Yuto is breaking into the 3D world after having spent a considerable amount of time focused on 2D. For the first time in his life he finds himself attracted to a real girl and it’s an experience he doesn’t know what to make of. The combination of his lack of experience, over-thinking and somewhat shy nature make for some comic moments as he tries to win Kotone’s heart.

Kotone is equally inexperienced and unaware about everything regarding love; she misses even the most absurdly direct hints that Yuto gives. Gradually she begins noticing Yuto’s advances, yet is still indecisive about how to deal with them.

In keeping with the atmosphere of the manga, not much is revealed about the pasts of each character, maintaining its focus on their current relationships. This may be considered a weak point of the series, however it’s never bothered me, after all that’s not what the story’s about.

tonari no kashiwagi-san

Chibi Yuto, Kotone and Sayaka

Overall Tonari no Kashiwagi-san is a light hearted, cute, humorous and slow paced tale about two teenagers whose remarkable alikeness make them an unlikely match. Whilst observing the love of their friends grow around them they start to take baby steps out into the world of their own feelings. It’s no heartrending romance, but it’ll leave you feeling warm and fluffy after each chapter.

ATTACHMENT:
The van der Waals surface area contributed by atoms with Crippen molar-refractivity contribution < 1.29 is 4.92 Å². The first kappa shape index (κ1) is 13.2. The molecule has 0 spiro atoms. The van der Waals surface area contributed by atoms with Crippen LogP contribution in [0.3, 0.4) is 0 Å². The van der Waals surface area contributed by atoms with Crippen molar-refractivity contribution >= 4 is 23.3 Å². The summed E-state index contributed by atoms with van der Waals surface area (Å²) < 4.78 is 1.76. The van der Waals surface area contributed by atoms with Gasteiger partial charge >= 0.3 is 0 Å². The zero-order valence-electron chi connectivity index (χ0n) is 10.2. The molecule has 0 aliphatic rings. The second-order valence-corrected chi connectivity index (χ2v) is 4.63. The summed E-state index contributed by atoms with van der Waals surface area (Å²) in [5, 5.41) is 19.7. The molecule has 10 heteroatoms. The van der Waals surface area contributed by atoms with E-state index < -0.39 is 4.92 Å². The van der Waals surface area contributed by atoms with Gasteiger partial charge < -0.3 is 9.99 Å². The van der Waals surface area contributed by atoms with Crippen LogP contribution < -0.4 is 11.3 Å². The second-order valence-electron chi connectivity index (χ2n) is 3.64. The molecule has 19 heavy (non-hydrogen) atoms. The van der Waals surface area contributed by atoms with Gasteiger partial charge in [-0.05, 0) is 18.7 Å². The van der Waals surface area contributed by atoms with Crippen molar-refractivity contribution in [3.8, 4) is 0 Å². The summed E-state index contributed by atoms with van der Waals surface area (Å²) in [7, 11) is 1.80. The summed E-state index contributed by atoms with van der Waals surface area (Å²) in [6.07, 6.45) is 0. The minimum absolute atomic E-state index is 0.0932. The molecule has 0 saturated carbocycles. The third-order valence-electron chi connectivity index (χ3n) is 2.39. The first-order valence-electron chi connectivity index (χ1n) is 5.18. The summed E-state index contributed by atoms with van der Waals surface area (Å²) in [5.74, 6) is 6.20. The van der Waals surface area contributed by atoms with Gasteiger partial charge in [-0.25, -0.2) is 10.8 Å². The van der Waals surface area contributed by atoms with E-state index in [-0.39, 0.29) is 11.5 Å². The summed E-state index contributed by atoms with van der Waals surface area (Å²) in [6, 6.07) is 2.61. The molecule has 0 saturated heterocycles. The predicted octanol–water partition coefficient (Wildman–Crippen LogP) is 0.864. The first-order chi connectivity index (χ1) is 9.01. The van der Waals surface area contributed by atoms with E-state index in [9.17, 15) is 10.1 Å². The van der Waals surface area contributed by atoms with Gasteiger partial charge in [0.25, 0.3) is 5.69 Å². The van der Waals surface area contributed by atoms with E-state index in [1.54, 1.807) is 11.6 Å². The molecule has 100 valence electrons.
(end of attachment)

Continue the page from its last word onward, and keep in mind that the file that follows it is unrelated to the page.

tonari no kashiwagi-san

In a way Tonari no Kashiwagi-san has been pretty educational for me with its notes on otaku issues and references to general aspects of the anime and manga culture. For new readers I’m sure there are some interesting tidbits of otaku information you’ll find and for the more experienced there are plenty of familiar tropes that are explored.

What’s your opinion of this manga? Can you recommend another manga in a similar genre that you enjoyed?